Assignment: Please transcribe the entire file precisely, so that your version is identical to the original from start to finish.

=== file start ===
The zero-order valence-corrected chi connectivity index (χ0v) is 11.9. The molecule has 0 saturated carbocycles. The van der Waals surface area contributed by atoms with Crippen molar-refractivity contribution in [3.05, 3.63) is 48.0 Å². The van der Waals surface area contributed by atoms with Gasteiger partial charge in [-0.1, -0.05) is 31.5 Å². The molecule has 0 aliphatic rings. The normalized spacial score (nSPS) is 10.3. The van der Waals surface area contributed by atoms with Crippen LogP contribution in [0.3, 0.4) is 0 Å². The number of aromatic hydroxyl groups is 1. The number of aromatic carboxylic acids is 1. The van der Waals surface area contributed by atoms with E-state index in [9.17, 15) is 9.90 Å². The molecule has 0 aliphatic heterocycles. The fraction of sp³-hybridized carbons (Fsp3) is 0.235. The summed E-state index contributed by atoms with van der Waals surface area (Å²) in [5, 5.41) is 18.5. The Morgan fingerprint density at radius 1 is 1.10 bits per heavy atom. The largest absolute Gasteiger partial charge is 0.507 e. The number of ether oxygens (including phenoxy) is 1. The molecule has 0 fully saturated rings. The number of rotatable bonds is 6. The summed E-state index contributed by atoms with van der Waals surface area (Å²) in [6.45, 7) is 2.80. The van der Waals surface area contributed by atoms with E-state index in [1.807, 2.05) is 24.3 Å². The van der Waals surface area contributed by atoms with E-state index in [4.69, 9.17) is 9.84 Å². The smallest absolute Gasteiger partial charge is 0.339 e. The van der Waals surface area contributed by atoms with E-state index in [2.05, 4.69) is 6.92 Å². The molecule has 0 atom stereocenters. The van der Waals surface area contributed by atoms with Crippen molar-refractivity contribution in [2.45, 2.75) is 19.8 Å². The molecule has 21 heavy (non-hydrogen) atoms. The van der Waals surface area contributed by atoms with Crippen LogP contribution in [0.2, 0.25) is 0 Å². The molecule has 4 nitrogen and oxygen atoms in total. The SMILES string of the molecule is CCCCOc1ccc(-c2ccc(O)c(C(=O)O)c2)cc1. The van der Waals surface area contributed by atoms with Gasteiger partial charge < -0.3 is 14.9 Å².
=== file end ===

The zero-order valence-corrected chi connectivity index (χ0v) is 11.9. The molecule has 0 saturated carbocycles. The van der Waals surface area contributed by atoms with Crippen molar-refractivity contribution in [3.05, 3.63) is 48.0 Å². The van der Waals surface area contributed by atoms with Gasteiger partial charge in [-0.1, -0.05) is 31.5 Å². The molecule has 0 aliphatic rings. The normalized spacial score (nSPS) is 10.3. The van der Waals surface area contributed by atoms with Crippen LogP contribution in [0.3, 0.4) is 0 Å². The number of aromatic hydroxyl groups is 1. The number of aromatic carboxylic acids is 1. The van der Waals surface area contributed by atoms with E-state index in [9.17, 15) is 9.90 Å². The molecule has 0 aliphatic heterocycles. The fraction of sp³-hybridized carbons (Fsp3) is 0.235. The summed E-state index contributed by atoms with van der Waals surface area (Å²) in [5, 5.41) is 18.5. The Morgan fingerprint density at radius 1 is 1.10 bits per heavy atom. The largest absolute Gasteiger partial charge is 0.507 e. The number of ether oxygens (including phenoxy) is 1. The molecule has 0 fully saturated rings. The number of rotatable bonds is 6. The summed E-state index contributed by atoms with van der Waals surface area (Å²) in [6.45, 7) is 2.80. The van der Waals surface area contributed by atoms with E-state index in [1.807, 2.05) is 24.3 Å². The van der Waals surface area contributed by atoms with E-state index in [4.69, 9.17) is 9.84 Å². The smallest absolute Gasteiger partial charge is 0.339 e. The van der Waals surface area contributed by atoms with E-state index in [2.05, 4.69) is 6.92 Å². The molecule has 0 atom stereocenters. The van der Waals surface area contributed by atoms with Crippen molar-refractivity contribution in [2.45, 2.75) is 19.8 Å². The molecule has 21 heavy (non-hydrogen) atoms. The van der Waals surface area contributed by atoms with Crippen LogP contribution in [0.2, 0.25) is 0 Å². The molecule has 4 nitrogen and oxygen atoms in total. The SMILES string of the molecule is CCCCOc1ccc(-c2ccc(O)c(C(=O)O)c2)cc1. The van der Waals surface area contributed by atoms with Gasteiger partial charge < -0.3 is 14.9 Å².